Cracking the whip on Kofi Adams is good for the NDC
Thursday, March 22, 2012
For once, the NDC leaders have proved that they have the guts to act decisively in the interest of the party. They've quickly acted to halt one of the trouble-makers in the party, Kofi Adams, the Deputy General Secretary who also doubles as the spokesman for the Rawlingses.
The National Executive Committee of the National Democratic Congress (NDC) has suspended him. The decision was taken at a crunch meeting by the NEC on Thursday in Accra (MyJoyOnline, March 22, 2012).
This bold decision by the NEC should send the shivers down the spine of those like Adams who think that they can do or say anything to harm the party's interests and still be accepted as party faithfuls. They shouldn't be accommodated to serve two masters under one roof.
For far too long, Kofi Adams has run riot, causing trouble left and right and behaving as if he is worthier than what he is known to be. No one needs to be reminded of his intransigence for some time now, deceiving himself that he is untouchable. Now, he has been touched!!And I am happy that the balloon in him has been burst by just one decisive pincer attack. Phoooooooooh!!
Regardless of the repercussions of this bold decision, the NEC deserves commendation for acting swiftly, not only because of the alleged complicity between Adams and the NPP's Gabby Otchere-Darko to doom President Mills' re-election bid, but also because it is a step in the right direction to clip his wings. Now relieved of his post in the party, he can devote all his time to the Rawlings cause.
And Rawlings himself can ramp up his anti-Mills rhetoric. Ghanaians will decide his fate based on what they know about him, not on the bad-mouthing that the Rawlingses subject him to.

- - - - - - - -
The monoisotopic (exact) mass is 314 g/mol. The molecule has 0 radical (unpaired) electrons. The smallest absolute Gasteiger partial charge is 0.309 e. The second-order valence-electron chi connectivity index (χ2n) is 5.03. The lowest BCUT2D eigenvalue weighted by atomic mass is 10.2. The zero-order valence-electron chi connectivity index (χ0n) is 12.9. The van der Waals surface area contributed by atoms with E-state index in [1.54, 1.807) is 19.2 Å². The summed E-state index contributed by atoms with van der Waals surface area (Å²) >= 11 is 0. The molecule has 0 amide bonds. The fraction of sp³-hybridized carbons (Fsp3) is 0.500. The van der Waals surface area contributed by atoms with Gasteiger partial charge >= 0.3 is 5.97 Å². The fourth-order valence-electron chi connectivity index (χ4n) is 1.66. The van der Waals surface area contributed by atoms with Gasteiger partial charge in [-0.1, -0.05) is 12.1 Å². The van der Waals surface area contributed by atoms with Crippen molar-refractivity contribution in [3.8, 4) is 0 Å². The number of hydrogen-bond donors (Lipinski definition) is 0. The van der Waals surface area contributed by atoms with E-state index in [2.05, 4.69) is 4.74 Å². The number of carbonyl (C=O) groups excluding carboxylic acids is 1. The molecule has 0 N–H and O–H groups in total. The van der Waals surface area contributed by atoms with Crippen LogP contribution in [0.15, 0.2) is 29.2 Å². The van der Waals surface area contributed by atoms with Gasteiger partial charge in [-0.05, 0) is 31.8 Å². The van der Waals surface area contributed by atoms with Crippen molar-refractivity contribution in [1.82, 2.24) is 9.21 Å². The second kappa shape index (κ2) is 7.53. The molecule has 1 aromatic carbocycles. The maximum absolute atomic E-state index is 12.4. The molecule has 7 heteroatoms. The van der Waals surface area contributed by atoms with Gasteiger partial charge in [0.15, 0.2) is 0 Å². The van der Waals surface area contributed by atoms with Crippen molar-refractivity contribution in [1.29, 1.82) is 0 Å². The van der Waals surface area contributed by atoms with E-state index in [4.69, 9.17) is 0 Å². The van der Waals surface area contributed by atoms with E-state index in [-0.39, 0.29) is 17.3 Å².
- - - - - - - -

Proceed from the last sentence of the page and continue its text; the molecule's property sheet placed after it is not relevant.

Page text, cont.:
Kofi Adams felt too full of himself. If he were wise, he would hasten slowly. He has felt too comfortable rubbing shoulders with the Rawlingses and doing their bidding, forgetting that he is nobody in Ghana politics. If he had paused to consider his circumstances, he would be cautious enough to tread carefully. He would look back to find out how many others hadn't preceded him, serving as spokesmen for the Rawlingses only to be used and discarded. What is the source of his foolhardiness, anyway?
Now, he has been axed, and I say it loud: Good riddance!
With this decision, the NEC has stood its grounds to assure the party's followers that it is wielding the clout which will fall on maladjusted party activists when they give cause for it. That axe should have fallen on Kofi Adams and others like him long ago, though.
Whether this action will stem the negative tide in the party or not is a different issue; but it is appropriate. We know that it will anger the Rawlingses all the more, which will worsen the strained relationship between his faction and the Mills one. But discipline must not be compromised.
Were the in-fighting restricted to the main actors, the crisis might somehow lend itself to eventual resolution. But that's not the case. This bad-blood relationship has seeped through the entire gamut of the party and poisoned its activists nationwide.
With Kofi Adams and others like him doing things to deepen the party's woes, it will be very difficult for the Mills' administration to reach out successfully to the electorate for re-election.
Probably, those calling themselves foot-soldiers (“cadres”?) and behaving the way Adams does will now advise themselves. They are free to declare their stand and leave the party instead of remaining in it and destroying it from within.
Their loud protestations and decision to align themselves with Rawlings speaks volumes. They consider themselves as the field workers whose sacrifices have restored the party to power and shouldn't be side-stepped in the distribution of the national cake because they have shouldered enormous responsibilities to keep the party alive.
They are behaving as if under Rawlings their circumstances were any better. They were used but not rewarded in anyway except being fooled with tag “Cadres,” and the interpellation by way of “Comrade.” Beyond that foolery lay the exploitation of their misplaced youthful exuberance—call it a revolutionary fervour if you will.